Covid-19 Impact on UK Businesses Assignment Sample

Explore the comprehensive analysis of the positive and negative impacts of the Covid-19 pandemic on businesses in the UK.

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Introduction of Impact Of The Covid Pandemic On Businesses In UK Assignment

The topic is all about the impact of the covid pandemic on businesses in the UK, a large drop in sales occurred in businesses as a result of the spread of Covid-19 and measures taken to contain it. The coronavirus pandemic (COVID-19) has wreaked unexpectedly strong, institutional, and cultural havoc. It is now regarded as the most significant danger to globalized trade since the 2008 recession. The study helps to understand the positive as well as the negative impact of the covid pandemic on the business in the UK. The progression of the pandemic, metrics taken to safeguard human safety, and how gov'ts, homes, and companies reply to these considerations will all have a significant impact on the UK economic system.

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Aims and Objectives

The aims and objectives of the reports are given below:

  • To understand the positive and negative impact of the Covid pandemic on business in the UK
  • To analyze key strategies to overcome the negative impact of Covid on UK businesses.

Literature Review


As per the Nicola, and, 2020, Price increases were especially pronounced in industrial production, supply chains, retail trade, and lodging and food producers. Inflation is most likely to rise due to a range of factors, along with a recovery in demand, replenishment and human labor scarcities, and increased energy prices.

Positive impact

According to Pantano, &, 2020, everyone is aware of the global pandemic situation where things changed continuously. There has been a major disruption in the UK's infrastructure as a result of the Coronavirus outbreak. Some companies thrived, while others failed, and a slew of new ones emerged. And those who made it out alive an emergency were changed in a broad way in which the flu epidemic only speeded up. Shang, Li, & Zhang, 2021 states that there are some of the positive impacts of the Covid pandemic on UK businesses are as follows:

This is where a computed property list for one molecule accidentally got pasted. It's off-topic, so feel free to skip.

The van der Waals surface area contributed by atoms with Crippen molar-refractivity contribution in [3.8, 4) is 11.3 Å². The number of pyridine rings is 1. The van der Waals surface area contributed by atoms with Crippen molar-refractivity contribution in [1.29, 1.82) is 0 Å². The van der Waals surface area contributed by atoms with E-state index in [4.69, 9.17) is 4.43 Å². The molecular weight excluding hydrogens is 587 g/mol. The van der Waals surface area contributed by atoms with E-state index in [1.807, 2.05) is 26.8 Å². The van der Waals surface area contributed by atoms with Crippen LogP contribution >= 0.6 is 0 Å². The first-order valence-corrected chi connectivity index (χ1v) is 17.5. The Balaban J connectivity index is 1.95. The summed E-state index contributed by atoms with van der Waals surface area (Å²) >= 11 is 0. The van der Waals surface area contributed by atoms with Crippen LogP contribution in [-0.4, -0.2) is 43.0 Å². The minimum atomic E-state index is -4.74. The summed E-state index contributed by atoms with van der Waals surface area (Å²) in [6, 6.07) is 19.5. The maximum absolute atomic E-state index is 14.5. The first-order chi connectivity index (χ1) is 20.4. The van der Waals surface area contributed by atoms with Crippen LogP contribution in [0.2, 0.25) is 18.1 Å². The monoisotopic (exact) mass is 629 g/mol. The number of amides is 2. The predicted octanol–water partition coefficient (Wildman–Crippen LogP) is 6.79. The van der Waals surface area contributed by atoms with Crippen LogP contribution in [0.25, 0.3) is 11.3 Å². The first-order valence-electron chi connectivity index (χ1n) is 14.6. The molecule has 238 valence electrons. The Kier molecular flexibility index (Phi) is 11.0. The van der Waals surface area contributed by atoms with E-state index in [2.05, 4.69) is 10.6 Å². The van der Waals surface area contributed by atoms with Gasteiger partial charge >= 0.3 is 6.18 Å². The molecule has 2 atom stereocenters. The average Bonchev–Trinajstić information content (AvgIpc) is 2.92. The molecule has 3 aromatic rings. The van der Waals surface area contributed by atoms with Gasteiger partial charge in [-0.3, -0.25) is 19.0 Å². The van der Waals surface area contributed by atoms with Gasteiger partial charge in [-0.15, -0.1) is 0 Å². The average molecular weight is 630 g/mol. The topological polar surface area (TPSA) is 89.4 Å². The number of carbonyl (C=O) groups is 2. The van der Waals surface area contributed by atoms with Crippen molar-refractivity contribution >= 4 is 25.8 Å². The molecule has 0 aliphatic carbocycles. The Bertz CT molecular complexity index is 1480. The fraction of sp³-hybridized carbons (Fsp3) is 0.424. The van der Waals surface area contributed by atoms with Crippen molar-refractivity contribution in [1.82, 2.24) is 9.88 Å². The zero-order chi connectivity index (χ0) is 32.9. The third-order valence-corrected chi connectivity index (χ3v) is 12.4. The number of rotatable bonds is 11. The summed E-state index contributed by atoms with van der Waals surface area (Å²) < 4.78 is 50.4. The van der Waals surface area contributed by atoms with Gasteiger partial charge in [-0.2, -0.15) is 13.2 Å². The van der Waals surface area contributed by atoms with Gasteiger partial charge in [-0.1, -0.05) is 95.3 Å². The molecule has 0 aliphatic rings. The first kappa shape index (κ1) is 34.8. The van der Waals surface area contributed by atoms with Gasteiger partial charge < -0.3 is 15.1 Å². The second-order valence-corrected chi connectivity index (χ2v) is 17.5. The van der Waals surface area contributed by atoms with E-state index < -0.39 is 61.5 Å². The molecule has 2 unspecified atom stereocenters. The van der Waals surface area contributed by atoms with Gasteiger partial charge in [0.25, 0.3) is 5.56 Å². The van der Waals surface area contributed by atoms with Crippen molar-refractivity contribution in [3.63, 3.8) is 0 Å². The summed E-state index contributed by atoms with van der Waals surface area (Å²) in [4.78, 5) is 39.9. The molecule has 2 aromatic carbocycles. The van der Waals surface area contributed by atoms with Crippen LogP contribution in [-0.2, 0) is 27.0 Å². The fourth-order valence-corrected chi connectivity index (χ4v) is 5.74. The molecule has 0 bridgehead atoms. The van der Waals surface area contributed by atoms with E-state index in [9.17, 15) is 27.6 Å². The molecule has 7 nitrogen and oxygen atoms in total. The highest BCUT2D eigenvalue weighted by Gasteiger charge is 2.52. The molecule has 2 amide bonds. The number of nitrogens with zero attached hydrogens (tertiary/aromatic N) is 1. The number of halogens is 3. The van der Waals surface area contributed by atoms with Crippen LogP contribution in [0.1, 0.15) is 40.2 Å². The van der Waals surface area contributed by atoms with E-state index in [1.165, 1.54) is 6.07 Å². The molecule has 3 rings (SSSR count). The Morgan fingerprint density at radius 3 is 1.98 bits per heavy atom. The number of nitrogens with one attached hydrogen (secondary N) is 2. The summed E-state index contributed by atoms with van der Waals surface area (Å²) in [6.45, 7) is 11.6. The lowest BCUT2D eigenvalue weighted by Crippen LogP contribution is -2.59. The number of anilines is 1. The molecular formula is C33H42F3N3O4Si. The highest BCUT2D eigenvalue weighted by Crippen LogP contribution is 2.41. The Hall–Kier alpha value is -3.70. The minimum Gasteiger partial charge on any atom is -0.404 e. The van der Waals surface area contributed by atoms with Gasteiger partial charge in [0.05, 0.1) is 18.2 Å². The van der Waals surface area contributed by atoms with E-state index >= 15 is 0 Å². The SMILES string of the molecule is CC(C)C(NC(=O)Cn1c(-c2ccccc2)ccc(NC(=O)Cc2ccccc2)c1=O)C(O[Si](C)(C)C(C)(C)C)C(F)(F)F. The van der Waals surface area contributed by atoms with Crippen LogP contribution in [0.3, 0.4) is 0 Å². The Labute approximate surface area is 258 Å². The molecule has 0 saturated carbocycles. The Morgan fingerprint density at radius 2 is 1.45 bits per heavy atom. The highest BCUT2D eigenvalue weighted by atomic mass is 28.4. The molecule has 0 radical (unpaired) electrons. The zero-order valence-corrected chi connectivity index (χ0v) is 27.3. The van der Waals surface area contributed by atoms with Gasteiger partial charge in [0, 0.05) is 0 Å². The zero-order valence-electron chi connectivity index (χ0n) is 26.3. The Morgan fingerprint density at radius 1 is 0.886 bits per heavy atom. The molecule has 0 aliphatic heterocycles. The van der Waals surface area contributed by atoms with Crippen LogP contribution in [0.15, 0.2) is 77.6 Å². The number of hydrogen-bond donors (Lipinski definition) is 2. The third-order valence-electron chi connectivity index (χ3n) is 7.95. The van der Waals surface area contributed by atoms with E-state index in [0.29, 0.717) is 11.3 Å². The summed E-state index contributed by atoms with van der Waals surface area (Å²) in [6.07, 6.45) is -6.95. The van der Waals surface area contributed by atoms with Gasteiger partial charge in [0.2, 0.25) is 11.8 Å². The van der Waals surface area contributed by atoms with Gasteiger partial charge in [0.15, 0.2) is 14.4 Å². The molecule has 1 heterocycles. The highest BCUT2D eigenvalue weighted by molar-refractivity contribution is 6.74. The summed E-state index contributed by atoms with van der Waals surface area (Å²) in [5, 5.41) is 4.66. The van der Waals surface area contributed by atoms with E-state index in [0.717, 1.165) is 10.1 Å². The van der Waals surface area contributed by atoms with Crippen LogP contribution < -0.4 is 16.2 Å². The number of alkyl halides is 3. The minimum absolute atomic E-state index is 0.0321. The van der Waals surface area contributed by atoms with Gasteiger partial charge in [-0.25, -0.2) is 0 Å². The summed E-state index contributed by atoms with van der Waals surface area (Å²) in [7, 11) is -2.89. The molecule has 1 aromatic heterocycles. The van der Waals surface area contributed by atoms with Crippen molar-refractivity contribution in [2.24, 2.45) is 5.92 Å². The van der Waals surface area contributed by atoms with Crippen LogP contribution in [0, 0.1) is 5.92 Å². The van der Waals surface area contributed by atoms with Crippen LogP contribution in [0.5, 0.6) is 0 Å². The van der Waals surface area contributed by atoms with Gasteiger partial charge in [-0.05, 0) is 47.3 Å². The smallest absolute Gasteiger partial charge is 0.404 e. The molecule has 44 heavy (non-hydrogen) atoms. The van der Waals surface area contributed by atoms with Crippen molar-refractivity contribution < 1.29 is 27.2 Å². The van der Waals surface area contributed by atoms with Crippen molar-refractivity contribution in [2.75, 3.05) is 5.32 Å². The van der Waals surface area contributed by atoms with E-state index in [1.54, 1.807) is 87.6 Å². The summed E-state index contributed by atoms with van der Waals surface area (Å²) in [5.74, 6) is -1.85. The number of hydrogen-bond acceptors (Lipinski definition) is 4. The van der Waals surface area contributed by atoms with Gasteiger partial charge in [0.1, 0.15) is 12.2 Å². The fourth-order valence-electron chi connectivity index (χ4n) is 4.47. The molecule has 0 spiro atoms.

• Typical business practices had to be abandoned, and new techniques of supplier relationships, goods and services distribution, and client ability to connect were prioritized. The rate of digitalization, which was happening in many business owners, accelerated from 'fast' to 'furious.' All was digitized, and your device or mobile phone had become the hub of commercial activity, wellness, accommodation, as well as government.
  • According to He, & Harris, 2020, the advent of new technologies was already intrusive. The global epidemic accelerated it, providing customers with an once-in-a-lifetime chance to assess their new ways of doing things in a reasonably safe environment. Clients were knowledgeable and physicians and providers were unsurprisingly more flexible. Business owners could expand, introduce novel products, and innovate with little risk of opposition. The technology helps the food companies like Kingsmill to provide services online which is considered a major change in UK businesses.
  • Covid Pandemic in the UK gives a new way of working for businesses as the companies implement changes according to the requirement. Further, many businesses like food and IT business highly rely on technology, and in terms of that, it will be helpful for them to take it positively (Abdelrhim, & Elsayed, 2020).

 Overall Uncertainty Facing Businesses

Figure 1: Overall Uncertainty Facing Businesses

Negative Impact

As per the opinion of Williams, & Kayaoglu, 2020 travel restrictions, social distancing, limitations on the sale of certain commodity markets, and clients having to resort to funding cuts and postponing projects have all resulted in a significant drop in sales. Businesses cannot recoup fixed costs in the absence of income generated due to a significant drop in sales.